PCOS is More Common in Overweight and Obese Women

PCOS is a major reproductive problem for women in the world. In the United States studies show that 40-80% of women with PCOS are overweight or obese. In other countries it is less, making many believe lifestyle plays a role. With 7% of women diagnosed with PCOS, this is becoming an increasing problem.

My own daughter was unable to conceive for eight years because of PCOS. At the time she was 45 lbs overweight putting her into an obese category. After following my lead and adding more fruits to her diet and cutting out processed foods, she was able to lose the weight and within a year conceive naturally. When we returned to her infertility doctor I noticed every woman who walked through the waiting room door was overweight or obese so I asked her doctor. “Do you think her weight loss is why she was able to conceive?” The doctor looked at me as if I had spoken some arcane secret then said rather passively, “We’ve seen it before.”

That was ten years ago, I believe doctors are starting to realize this fact and are prompting women to lose weight as part of their infertility treatment.

While some are genetically susceptible to PCOS, like all genetically susceptible illnesses, we can increase our odds of getting it with improper choices to our lifestyle and food choices.

At RFBC we have noticed a big change to women’s menstrual cycles. It doesn’t happen overnight but over months. Bloating lessens, cramps and even time lessen. And we do lay claim to a few extra children in the world by the hormonal shifts seen because of how cleansing our diet is.

Insulin resistance, something our diets at Raw Food Boot Camp seem to combat with great success, is prevalent in women with PCOS regardless of their weight. According to research, PCOS is associated with defects in insulin sensitivity and secretion that are further exacerbated by obesity. Meaning, the higher a BMI of a woman with PCOS the higher her chances for increased insulin resistance and type 2 Diabetes.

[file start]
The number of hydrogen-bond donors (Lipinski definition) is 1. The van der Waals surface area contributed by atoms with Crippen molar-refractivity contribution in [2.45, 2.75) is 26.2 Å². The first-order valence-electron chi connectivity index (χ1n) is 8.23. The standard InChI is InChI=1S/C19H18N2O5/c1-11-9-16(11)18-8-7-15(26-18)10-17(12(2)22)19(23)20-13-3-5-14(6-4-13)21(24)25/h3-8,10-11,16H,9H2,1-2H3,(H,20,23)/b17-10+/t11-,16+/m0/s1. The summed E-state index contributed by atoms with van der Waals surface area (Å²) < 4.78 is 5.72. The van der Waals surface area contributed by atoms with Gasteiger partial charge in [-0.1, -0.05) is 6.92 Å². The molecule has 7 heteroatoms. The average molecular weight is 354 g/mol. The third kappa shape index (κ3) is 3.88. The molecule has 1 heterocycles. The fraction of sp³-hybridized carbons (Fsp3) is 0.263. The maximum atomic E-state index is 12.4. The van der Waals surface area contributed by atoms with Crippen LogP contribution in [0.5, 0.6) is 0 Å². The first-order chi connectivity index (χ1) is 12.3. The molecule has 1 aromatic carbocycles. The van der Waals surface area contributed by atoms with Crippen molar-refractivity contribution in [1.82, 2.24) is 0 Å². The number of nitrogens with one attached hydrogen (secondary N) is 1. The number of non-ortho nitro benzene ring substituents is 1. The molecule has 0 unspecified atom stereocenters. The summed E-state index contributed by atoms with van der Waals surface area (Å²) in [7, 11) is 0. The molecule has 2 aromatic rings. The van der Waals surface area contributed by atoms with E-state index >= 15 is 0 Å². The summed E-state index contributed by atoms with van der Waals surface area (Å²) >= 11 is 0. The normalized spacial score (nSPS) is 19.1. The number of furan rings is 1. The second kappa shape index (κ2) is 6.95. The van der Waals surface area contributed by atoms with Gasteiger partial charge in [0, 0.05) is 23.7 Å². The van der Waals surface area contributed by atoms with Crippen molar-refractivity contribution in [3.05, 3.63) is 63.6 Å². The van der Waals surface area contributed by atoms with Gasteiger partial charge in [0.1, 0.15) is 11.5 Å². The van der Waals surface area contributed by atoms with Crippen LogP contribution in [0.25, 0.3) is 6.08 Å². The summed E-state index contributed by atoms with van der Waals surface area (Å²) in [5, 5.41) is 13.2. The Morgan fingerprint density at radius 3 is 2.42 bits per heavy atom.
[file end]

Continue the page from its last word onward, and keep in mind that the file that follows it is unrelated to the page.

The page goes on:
Reproductive disturbances are more common in obese women regardless of the diagnosis of PCOS. Obese women are more likely to have menstrual irregularity and anvolatory infertility than normal-weight women. In reproductive-age women, the relative risk of anovulatory infertility increases as their BMI increases. According to research, weight reduction can restore regular menstrual cycles in these women.

PCOS women tend to be more apple-shaped (upper body weight) versus pear-shaped (lower body weight) and it has been shown that women with upper body weight are more prone to insulin resistance, heart disease and diabetes.

In summary, PCOS and obesity is not a healthy combination. Our diets at Raw Food Boot Camp are low glycemic so they get us around the metabolic issues of insulin resistance and let us lose the weight to help combat PCOS.

We have seen amazing results at RFBC for women with PCOS, the references and studies sited confirm what we learned from just doing our diets and walking.

 

References

  1. Polycystic ovary syndrome: syndrome XX?
    Sam S, Dunaif A
    Trends Endocrinol Metab. 2003 Oct; 14(8):365-70.
  2.  Insulin action in the polycystic ovary syndrome.
    Dunaif A
    Endocrinol Metab Clin North Am. 1999 Jun; 28(2):341-59.
  3. Prevalence and predictors of risk for type 2 diabetes mellitus and impaired glucose tolerance in polycystic ovary syndrome: a prospective, controlled study in 254 affected women.
    Legro RS, Kunselman AR, Dodson WC, Dunaif A
    J Clin Endocrinol Metab. 1999 Jan; 84(1):165-9.
  4. Physical activity, body mass index, and ovulatory disorder infertility.
    Rich-Edwards JW, Spiegelman D, Garland M, Hertzmark E, Hunter DJ, Colditz GA, Willett WC, Wand H, Manson JE
    Epidemiology. 2002 Mar; 13(2):184-90.

 

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